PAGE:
from the there-and-back-again-must-be-the-shire dept.
DinkyDogg writes "'New research that makes creative use of sensitive location-tracking data from 100,000 cellphones in Europe suggests that most people can be found in one of just a few locations at any time, and that they do not generally go far from home.' More interesting than their conclusion, however, is how they got their data. 'The researchers said they used the potentially controversial data only after any information that could identify individuals had been scrambled. Even so, they wrote, people's wanderings are so subject to routine that by using the patterns of movement that emerged from the research, "we can obtain the likelihood of finding a user in any location." The researchers were able to obtain the data from a European provider of cellphone service that was obligated to collect the information. By agreement with the company, the researchers did not disclose the country where the provider operates.' Any guesses which European country requires cell phone providers to record where their customers make calls, and then allows them to give that data away without disclosing that they have done so?"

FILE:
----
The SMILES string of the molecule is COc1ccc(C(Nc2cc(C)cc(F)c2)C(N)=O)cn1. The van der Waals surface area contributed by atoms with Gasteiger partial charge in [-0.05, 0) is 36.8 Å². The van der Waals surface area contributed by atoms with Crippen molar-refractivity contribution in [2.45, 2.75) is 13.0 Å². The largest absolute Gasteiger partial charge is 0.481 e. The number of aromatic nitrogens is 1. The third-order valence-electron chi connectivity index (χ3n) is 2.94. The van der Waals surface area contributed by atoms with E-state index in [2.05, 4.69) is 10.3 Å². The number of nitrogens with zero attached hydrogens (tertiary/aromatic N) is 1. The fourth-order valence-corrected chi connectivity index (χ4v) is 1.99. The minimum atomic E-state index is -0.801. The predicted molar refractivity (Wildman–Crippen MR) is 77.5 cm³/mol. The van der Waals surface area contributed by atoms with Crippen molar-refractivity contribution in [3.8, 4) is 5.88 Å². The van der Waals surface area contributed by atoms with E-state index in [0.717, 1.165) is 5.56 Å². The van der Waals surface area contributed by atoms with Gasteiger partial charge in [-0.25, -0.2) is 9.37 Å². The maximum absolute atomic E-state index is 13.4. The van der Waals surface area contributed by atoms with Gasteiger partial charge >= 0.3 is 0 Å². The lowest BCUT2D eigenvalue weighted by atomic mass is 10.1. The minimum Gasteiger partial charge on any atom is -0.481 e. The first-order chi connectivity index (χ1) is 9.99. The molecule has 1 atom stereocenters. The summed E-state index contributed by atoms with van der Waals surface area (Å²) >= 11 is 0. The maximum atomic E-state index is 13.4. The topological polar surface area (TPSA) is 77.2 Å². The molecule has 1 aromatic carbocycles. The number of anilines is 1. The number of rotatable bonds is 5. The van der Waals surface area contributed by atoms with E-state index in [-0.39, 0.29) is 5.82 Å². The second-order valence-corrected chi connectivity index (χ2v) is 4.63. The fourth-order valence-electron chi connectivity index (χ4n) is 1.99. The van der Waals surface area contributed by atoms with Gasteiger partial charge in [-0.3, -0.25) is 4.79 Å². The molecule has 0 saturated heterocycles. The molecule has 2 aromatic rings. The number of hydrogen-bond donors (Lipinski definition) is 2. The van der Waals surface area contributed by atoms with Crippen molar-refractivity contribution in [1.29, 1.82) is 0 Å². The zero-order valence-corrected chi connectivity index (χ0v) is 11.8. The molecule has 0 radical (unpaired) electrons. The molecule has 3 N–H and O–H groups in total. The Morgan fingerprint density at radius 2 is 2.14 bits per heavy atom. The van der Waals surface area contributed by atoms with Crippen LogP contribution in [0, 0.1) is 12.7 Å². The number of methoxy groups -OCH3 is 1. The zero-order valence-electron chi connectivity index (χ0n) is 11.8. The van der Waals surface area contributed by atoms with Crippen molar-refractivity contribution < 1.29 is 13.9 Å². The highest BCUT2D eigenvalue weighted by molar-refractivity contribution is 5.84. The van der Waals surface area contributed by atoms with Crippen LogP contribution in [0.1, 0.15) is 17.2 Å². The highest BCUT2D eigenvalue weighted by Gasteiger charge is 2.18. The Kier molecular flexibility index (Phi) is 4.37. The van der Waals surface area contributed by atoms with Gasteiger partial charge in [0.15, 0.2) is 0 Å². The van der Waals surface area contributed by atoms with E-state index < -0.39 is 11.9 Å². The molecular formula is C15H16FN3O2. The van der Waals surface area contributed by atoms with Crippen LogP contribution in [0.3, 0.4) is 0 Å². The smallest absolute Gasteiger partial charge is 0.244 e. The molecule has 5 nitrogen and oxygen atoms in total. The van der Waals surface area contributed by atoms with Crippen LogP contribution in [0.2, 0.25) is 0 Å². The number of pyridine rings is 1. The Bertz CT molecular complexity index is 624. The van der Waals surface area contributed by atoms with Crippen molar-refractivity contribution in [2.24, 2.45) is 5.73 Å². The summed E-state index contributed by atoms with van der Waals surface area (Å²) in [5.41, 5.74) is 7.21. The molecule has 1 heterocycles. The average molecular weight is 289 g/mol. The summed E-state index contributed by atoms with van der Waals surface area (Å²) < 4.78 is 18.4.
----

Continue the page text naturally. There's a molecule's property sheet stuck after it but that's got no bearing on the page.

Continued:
Gosh that takes me back... or is it forward? That's the trouble with
time travel, you never can tell."
-- Doctor Who, "Androids of Tara"